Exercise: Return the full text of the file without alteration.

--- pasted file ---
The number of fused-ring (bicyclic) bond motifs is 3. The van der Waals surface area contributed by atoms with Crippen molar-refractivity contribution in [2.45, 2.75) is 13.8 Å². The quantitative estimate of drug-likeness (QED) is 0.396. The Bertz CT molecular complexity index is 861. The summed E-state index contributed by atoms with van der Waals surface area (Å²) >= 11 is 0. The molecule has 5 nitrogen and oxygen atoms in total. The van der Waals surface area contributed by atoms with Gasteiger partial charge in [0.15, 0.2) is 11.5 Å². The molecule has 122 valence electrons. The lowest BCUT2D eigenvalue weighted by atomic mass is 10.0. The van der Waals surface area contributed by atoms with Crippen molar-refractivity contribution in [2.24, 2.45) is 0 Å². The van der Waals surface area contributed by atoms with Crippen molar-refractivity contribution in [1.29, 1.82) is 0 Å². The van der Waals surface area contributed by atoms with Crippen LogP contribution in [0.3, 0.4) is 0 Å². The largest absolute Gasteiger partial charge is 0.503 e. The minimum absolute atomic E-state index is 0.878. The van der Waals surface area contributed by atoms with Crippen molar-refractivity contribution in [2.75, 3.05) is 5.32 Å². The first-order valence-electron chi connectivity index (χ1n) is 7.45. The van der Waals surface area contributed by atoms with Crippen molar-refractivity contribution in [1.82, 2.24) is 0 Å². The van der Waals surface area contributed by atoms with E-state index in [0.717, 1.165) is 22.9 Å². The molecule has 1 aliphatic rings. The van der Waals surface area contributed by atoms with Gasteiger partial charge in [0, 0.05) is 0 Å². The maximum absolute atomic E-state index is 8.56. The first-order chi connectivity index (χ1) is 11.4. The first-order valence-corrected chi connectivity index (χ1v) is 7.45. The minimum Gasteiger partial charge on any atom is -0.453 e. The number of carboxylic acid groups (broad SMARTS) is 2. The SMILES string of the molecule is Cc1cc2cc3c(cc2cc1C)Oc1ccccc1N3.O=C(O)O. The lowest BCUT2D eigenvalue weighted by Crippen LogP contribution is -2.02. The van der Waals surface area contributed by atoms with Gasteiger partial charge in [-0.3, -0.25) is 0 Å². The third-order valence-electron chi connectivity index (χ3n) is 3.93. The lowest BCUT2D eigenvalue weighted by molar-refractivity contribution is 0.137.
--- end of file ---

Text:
The number of fused-ring (bicyclic) bond motifs is 3. The van der Waals surface area contributed by atoms with Crippen molar-refractivity contribution in [2.45, 2.75) is 13.8 Å². The quantitative estimate of drug-likeness (QED) is 0.396. The Bertz CT molecular complexity index is 861. The summed E-state index contributed by atoms with van der Waals surface area (Å²) >= 11 is 0. The molecule has 5 nitrogen and oxygen atoms in total. The van der Waals surface area contributed by atoms with Gasteiger partial charge in [0.15, 0.2) is 11.5 Å². The molecule has 122 valence electrons. The lowest BCUT2D eigenvalue weighted by atomic mass is 10.0. The van der Waals surface area contributed by atoms with Crippen molar-refractivity contribution in [2.24, 2.45) is 0 Å². The van der Waals surface area contributed by atoms with Crippen molar-refractivity contribution in [1.29, 1.82) is 0 Å². The van der Waals surface area contributed by atoms with Crippen LogP contribution in [0.3, 0.4) is 0 Å². The largest absolute Gasteiger partial charge is 0.503 e. The minimum absolute atomic E-state index is 0.878. The van der Waals surface area contributed by atoms with Crippen molar-refractivity contribution in [2.75, 3.05) is 5.32 Å². The first-order valence-electron chi connectivity index (χ1n) is 7.45. The van der Waals surface area contributed by atoms with Crippen molar-refractivity contribution in [1.82, 2.24) is 0 Å². The van der Waals surface area contributed by atoms with E-state index in [0.717, 1.165) is 22.9 Å². The molecule has 1 aliphatic rings. The van der Waals surface area contributed by atoms with Gasteiger partial charge in [0, 0.05) is 0 Å². The maximum absolute atomic E-state index is 8.56. The first-order chi connectivity index (χ1) is 11.4. The first-order valence-corrected chi connectivity index (χ1v) is 7.45. The minimum Gasteiger partial charge on any atom is -0.453 e. The number of carboxylic acid groups (broad SMARTS) is 2. The SMILES string of the molecule is Cc1cc2cc3c(cc2cc1C)Oc1ccccc1N3.O=C(O)O. The lowest BCUT2D eigenvalue weighted by Crippen LogP contribution is -2.02. The van der Waals surface area contributed by atoms with Gasteiger partial charge in [-0.3, -0.25) is 0 Å². The third-order valence-electron chi connectivity index (χ3n) is 3.93. The lowest BCUT2D eigenvalue weighted by molar-refractivity contribution is 0.137.